In the early morning hours of May 7, some Baltimore city staff began to notice that their email systems weren’t working properly. It didn’t take long for things to go from bad to worse as computer systems locked up and a message in broken English materialized on screens. “We’ve watching you for days,” they said. “We won’t talk more, all we know is MONEY! Hurry up!”
The unknown hackers went on to demand almost $100,000 in bitcoin in return for restoration of data lost during the attack. Baltimore is cooperating with an FBI investigation into the matter and cannot comment on the specifics but did state they would not pay the ransom.
The cyber-attack is thought to have first been triggered on certain city systems after there was an interruption in email service. Baltimore’s Department of Public Works was the first to raise the red flag after tweeting out that their email and phone systems were offline from their official Twitter account. It’s unclear how extensive the attack was on the city’s network but the damage done has meant that real estate purchases cannot be closed, utility payments cannot be made, and city police cannot access their surveillance cameras.
Baltimore is not the first city to be hit by a cyberattack. Atlanta was also a victim of a ransomware incident that took place in March 2018. The Georgia-based city was reported to have spent $2.6 million on emergency efforts to reclaim and secure their networks. While the big peach had invested in insurance coverage for cyber-security attacks, Baltimore’s city council passed on the extra expense when their final budget was approved. Unfortunately, it will be Baltimore citizens that will be footing the bill for the cyber clean-up efforts
The National Security Agency is bearing the blame for Baltimore’s ransomware attack. A recent NYTimes article alleged that security officials briefed on the investigation revealed that an integral part of the malware code used to infiltrate the city’s information technology infrastructure came from EternalBlue – a hacking tool developed by the intelligence agency that was leaked in 2017 by an unidentified group calling themselves the Shadow Brokers.
According to former NSA employees, EternalBlue was initially created to exploit a vulnerability in Microsoft’s software and used the hack to spy on foreign agencies for at least five years before it was allegedly stolen by an unknown group. When the hacking tool was leaked, the intelligence organization notified the tech giant of the issue and a patch was released to address the problem.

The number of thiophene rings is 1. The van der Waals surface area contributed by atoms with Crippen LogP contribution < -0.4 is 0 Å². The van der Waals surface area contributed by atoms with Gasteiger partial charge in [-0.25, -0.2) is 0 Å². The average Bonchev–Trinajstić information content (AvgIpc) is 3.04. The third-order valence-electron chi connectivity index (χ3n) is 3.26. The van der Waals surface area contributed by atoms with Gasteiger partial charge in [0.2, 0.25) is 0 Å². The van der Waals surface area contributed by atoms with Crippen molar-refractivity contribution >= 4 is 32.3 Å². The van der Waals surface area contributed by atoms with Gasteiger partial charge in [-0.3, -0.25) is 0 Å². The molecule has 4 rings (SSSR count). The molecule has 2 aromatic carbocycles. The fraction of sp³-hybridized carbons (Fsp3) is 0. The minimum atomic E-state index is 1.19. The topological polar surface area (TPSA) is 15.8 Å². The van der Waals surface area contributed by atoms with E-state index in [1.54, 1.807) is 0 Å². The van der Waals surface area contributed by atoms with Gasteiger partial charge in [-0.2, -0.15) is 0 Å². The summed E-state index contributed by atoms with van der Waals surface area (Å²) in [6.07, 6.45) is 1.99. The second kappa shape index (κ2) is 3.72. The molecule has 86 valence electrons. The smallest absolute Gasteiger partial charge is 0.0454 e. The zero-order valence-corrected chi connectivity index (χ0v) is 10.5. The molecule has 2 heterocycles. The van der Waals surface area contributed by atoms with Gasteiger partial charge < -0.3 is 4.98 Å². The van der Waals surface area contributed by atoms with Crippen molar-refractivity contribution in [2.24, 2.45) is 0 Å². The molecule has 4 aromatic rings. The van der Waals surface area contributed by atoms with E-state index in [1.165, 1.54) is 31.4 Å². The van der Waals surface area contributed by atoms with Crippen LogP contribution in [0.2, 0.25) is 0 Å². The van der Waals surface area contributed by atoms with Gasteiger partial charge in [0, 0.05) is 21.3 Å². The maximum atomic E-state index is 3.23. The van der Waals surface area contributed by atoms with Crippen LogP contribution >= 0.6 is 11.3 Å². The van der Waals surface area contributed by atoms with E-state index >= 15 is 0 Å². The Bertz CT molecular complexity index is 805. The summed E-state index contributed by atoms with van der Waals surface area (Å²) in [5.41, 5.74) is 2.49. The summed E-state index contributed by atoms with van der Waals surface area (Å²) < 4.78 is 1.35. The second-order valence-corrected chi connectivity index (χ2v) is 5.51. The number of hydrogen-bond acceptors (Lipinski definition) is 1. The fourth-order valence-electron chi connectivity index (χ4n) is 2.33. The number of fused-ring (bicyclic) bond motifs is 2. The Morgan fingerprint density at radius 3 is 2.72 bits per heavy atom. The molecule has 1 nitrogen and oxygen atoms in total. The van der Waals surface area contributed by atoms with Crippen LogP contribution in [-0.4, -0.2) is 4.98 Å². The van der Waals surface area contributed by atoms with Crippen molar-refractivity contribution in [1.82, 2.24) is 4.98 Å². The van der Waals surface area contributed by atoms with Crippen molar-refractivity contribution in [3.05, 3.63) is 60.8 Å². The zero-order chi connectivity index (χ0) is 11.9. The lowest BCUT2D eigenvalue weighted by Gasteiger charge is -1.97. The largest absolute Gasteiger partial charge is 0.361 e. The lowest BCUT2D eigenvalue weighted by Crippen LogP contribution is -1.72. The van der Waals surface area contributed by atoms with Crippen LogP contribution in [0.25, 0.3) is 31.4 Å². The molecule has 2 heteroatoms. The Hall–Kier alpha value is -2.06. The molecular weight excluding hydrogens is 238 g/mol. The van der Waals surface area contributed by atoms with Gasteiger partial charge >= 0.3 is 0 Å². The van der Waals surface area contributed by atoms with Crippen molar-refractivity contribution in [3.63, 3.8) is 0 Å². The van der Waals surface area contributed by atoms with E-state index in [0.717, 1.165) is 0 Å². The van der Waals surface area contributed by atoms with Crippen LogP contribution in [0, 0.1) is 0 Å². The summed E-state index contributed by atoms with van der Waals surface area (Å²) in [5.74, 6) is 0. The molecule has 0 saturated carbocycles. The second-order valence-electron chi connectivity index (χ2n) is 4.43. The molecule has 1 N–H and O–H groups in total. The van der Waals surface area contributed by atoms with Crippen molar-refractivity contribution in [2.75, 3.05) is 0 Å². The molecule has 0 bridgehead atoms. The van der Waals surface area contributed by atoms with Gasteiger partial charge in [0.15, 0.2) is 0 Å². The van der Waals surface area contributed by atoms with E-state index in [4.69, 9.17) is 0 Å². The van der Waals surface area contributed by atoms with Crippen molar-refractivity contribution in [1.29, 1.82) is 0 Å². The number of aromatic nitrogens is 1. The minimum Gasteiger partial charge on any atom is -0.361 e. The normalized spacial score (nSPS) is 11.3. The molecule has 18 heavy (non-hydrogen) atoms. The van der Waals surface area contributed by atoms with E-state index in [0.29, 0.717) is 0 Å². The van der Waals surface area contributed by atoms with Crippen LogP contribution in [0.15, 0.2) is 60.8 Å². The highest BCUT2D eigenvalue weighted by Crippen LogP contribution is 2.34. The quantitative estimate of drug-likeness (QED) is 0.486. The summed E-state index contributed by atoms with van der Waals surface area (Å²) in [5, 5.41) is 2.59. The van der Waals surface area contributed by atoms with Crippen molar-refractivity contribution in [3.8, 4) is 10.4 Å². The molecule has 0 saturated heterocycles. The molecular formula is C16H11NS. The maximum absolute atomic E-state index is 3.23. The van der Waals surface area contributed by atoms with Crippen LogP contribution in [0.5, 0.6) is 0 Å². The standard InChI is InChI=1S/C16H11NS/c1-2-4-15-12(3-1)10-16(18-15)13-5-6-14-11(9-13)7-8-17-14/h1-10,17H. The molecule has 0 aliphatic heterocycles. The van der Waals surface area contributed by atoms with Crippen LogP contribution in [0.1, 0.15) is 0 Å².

Despite the availability of the update, many networks remain vulnerable to an EnternalBlue-based attack. According to Shodan – a search engine that lets users search for computer systems and devices connected to the internet – there are nearly a million systems that are running the outdated Microsoft software. Over 40 percent of those machines are located in the United States.
Local governments operating with antiquated IT infrastructures and outdated versions of software remain the most susceptible to these digital attacks. Baltimore’s municipal government has been experiencing ongoing turmoil as a former mayor is being investigated for corruption. In addition, the mayor’s Office of Information Technology has also struggled as they transitioned through four consecutive Chief Information Officers who were fired or forced to resign over a two-year period.
Baltimore’s mayor, Bernard C. “Jack” Young, stated he was not sure when the city’s systems would be fully operational once again:
“I am not able to provide you with an exact timeline on when all systems will be restored. Like any large enterprise, we have thousands of systems and applications. Our focus is getting critical services back online, and doing so in a manner that ensures we keep security as one of our top priorities throughout this process. You may see partial services begin to restore within a matter of weeks, while some of our more intricate systems may take months in the recovery process…we engaged leading industry cybersecurity experts who are on-site 24-7 working with us.
Some of the restoration efforts also require that we rebuild certain systems to make sure that when we restore business functions, we are doing so in a secure manner.”
While the NSA vehemently denies that their EternalBlue tool played any role in the Baltimore ransomware attack, the attacks themselves emphasize the importance for agencies and organizations to have an updated security strategy - a comprehensive plan for ensuring upgrades are made in a timely manner; employees are properly trained on security precautions; data is appropriately stored and protected; and that there is a reliable, multi-layered security solution to safeguard systems.